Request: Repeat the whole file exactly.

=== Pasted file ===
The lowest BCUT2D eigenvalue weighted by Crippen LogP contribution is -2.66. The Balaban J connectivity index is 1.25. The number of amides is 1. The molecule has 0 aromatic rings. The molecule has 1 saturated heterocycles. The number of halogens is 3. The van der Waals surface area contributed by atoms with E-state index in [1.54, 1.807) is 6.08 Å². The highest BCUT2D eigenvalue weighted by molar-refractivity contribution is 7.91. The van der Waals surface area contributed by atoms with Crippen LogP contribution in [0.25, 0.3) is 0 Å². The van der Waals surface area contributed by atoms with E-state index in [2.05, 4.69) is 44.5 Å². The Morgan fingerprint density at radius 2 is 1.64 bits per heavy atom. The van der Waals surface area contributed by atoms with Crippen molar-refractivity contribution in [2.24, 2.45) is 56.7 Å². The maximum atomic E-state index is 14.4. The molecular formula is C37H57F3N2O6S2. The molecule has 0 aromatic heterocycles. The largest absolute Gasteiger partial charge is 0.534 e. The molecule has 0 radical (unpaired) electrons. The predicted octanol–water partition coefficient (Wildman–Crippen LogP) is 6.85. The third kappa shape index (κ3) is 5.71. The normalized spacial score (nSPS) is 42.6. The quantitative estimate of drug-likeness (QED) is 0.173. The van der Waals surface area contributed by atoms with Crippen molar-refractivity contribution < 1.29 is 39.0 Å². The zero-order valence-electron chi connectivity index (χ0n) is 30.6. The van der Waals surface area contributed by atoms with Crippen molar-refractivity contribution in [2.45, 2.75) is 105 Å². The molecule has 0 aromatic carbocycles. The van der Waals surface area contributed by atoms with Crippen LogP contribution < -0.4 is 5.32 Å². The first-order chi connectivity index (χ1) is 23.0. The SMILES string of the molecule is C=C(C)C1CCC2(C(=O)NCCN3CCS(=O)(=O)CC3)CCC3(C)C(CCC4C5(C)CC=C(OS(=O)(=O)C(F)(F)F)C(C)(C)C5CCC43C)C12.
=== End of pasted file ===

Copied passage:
The lowest BCUT2D eigenvalue weighted by Crippen LogP contribution is -2.66. The Balaban J connectivity index is 1.25. The number of amides is 1. The molecule has 0 aromatic rings. The molecule has 1 saturated heterocycles. The number of halogens is 3. The van der Waals surface area contributed by atoms with E-state index in [1.54, 1.807) is 6.08 Å². The highest BCUT2D eigenvalue weighted by molar-refractivity contribution is 7.91. The van der Waals surface area contributed by atoms with Crippen LogP contribution in [0.25, 0.3) is 0 Å². The van der Waals surface area contributed by atoms with E-state index in [2.05, 4.69) is 44.5 Å². The Morgan fingerprint density at radius 2 is 1.64 bits per heavy atom. The van der Waals surface area contributed by atoms with Crippen molar-refractivity contribution in [2.24, 2.45) is 56.7 Å². The maximum atomic E-state index is 14.4. The molecular formula is C37H57F3N2O6S2. The molecule has 0 aromatic heterocycles. The largest absolute Gasteiger partial charge is 0.534 e. The molecule has 0 radical (unpaired) electrons. The predicted octanol–water partition coefficient (Wildman–Crippen LogP) is 6.85. The third kappa shape index (κ3) is 5.71. The normalized spacial score (nSPS) is 42.6. The quantitative estimate of drug-likeness (QED) is 0.173. The van der Waals surface area contributed by atoms with Crippen molar-refractivity contribution < 1.29 is 39.0 Å². The zero-order valence-electron chi connectivity index (χ0n) is 30.6. The van der Waals surface area contributed by atoms with Crippen molar-refractivity contribution in [2.45, 2.75) is 105 Å². The molecule has 0 aromatic carbocycles. The van der Waals surface area contributed by atoms with Crippen LogP contribution < -0.4 is 5.32 Å². The first-order chi connectivity index (χ1) is 23.0. The SMILES string of the molecule is C=C(C)C1CCC2(C(=O)NCCN3CCS(=O)(=O)CC3)CCC3(C)C(CCC4C5(C)CC=C(OS(=O)(=O)C(F)(F)F)C(C)(C)C5CCC43C)C12.